Sketchnote Army is dedicated to finding and showcasing sketchnotes and sketchnoters from around the world.

Please read our Privacy Policy and Terms and Conditions

Never miss a post!

Subscribe to our mailing list

* indicates required

Who is behind Sketchnote Army?

Mike Rohde, creator: Designer, author of The Sketchnote Handbook & Workbook, and illustrator, living in Wisconsin.

Mauro Toselli, curator: IT Director, sketchnoter, author, living in Italy.

Binaebi Akah, curator: Sr. UX Designer, sketchnoter, author, living in Ohio.

How can I be showcased on Sketchnote Army?
Fill this form! It's as simple as that! We would love to feature your work.

Sketchnoter's Stories you may like

The Sketchnote Workbook featured Sketchnoter: Veronica Erb

Today's guest is Veronica Erb

Designs, researches, illustrates, and writes code. Plays ukulele. Dances Balboa. Co-chair of #IAS15. Grew up in a geodesic dome, and hasn't gotten over it.

1. Tell us when you first met Sketchnote/Visual art

I've drawn since I was a kid, but not always as actively as I do now. Like most kids, I accepted what my teachers told me: that notes were best with words. After I declared an an art major at Grinnell College, I started drawing in the margins of my notes again. My notes didn't start looking like "sketchnotes" until later, after I met Binaebi Akah at Midwest UX in 2011. Later that year, I joined EightShapes, and realized that my visual thoughts didn't flow out of my pen as fluently as I would like. So, I remembered Binaebi's notetaking, and I decided to give it a whirl.

 2. How this impacted on your life/work/thinking?

It's been a blast! I quickly warmed up to sketchnoting, got my thoughts flowing more fluently, and started teaching other people how to do it, too. Now there are times when my pen is better at communicating than my words.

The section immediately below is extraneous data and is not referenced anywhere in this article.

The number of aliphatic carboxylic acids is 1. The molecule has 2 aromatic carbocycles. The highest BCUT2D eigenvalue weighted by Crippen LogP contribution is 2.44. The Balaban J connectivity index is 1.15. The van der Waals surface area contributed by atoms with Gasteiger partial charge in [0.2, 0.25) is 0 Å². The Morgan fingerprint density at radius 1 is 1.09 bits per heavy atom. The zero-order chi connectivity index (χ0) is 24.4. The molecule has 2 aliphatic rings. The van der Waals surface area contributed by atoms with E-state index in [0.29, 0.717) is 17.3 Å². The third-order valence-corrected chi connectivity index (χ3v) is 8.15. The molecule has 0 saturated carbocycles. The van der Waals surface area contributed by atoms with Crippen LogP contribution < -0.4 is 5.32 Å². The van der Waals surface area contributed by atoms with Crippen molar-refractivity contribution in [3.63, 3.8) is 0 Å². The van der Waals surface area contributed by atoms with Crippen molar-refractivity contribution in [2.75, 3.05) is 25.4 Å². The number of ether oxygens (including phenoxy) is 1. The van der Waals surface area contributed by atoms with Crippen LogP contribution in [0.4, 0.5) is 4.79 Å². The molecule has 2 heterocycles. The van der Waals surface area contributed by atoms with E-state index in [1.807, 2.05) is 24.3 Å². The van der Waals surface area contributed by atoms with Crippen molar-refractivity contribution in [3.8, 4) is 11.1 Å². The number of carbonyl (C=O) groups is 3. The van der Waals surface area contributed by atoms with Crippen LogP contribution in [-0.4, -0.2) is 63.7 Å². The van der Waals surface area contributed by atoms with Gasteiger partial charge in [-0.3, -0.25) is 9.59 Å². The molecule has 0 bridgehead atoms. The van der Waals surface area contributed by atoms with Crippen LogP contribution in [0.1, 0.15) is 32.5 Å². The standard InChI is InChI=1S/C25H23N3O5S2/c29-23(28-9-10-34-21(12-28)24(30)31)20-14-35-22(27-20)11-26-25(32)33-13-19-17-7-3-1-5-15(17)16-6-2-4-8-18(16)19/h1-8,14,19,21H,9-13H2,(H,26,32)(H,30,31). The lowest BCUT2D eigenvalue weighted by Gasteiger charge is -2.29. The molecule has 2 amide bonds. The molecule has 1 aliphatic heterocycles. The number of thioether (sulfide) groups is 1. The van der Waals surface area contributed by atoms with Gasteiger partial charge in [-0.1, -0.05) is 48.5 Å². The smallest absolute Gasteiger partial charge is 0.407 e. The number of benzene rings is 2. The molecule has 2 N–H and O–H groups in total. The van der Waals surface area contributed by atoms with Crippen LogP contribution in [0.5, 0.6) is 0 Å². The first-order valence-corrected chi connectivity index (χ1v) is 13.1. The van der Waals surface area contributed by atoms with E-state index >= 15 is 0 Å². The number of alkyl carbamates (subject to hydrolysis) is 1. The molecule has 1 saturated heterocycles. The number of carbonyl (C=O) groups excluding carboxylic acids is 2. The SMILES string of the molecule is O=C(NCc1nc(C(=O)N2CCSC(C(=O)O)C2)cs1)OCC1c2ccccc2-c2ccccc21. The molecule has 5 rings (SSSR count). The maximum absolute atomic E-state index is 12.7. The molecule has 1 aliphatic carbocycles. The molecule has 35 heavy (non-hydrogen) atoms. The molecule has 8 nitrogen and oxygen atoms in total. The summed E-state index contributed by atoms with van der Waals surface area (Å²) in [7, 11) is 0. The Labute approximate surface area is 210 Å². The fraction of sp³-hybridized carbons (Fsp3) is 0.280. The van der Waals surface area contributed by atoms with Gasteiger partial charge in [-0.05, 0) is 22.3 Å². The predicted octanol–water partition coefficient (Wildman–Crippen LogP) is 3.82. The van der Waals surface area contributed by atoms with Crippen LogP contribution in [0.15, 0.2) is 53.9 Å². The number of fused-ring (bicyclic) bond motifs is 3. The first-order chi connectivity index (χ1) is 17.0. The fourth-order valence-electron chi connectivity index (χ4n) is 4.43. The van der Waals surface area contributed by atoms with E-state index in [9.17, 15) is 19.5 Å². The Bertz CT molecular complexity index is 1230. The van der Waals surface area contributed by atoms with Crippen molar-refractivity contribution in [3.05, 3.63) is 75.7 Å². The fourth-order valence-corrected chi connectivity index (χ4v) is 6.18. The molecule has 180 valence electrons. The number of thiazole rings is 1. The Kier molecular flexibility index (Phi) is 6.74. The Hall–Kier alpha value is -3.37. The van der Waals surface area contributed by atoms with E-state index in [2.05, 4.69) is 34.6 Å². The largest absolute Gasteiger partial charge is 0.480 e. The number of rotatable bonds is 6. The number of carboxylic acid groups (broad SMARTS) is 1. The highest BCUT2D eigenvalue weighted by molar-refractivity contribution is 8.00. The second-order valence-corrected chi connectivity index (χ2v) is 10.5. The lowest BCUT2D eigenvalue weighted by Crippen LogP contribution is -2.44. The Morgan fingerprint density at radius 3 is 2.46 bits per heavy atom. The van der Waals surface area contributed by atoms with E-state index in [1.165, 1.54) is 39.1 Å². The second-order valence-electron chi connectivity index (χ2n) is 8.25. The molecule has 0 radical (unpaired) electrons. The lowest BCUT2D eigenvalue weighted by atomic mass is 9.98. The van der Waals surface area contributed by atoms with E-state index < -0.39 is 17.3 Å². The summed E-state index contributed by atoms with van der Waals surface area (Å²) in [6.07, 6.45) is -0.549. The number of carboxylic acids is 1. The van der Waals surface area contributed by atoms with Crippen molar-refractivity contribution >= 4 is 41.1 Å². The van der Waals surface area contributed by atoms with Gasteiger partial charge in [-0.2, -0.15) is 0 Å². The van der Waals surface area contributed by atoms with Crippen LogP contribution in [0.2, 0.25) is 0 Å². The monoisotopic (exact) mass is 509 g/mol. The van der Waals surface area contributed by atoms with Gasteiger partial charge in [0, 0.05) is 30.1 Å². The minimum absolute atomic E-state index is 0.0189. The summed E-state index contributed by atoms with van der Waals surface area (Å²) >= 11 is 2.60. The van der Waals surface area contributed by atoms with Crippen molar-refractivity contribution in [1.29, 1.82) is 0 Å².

3. Sketchnotes: digital or analogical? Why?

When I take sketchnotes, I always use a pen and paper. I do other kinds of drawings on iPad with a stylus, but I find that digital tools are just too fussy for the kind of speed and detail I like in my sketchnotes.

 4. Share a Sketchnote secret tip with us!

It's a process. No matter how intimidating you find it now, you'll get better at sketchnoting with time. And, since you can sketchnote when you'd normally take in information, it doesn't take any extra time to build your skill in visual communication!

 5. What future do you foresee for Sketchnote/Visual Arts?

I hope that adults become comfortable with drawing again, shedding the thoughts of "I can't draw" that have been taught to them. And, I hope that adults learn to encourage the artistic tendencies of children. Abstract and realistic, verbal and visual, and everything in between—all kinds of communication have a place in our world.

We thank you Veronica for sharing with us.

You can find more about her and her works on:





Sketchnote capture of TED talk by psychologist Kelly McGonigal: Clare Willcocks



Check out this sketchnote captured by Clare Willcocks while watching a talk on TED by psychologist Kelly McGonigal.


Great work Clare!

  • Mike

Steve Jobs Stanford Commencement Address: Kristine Neckelmann Abbot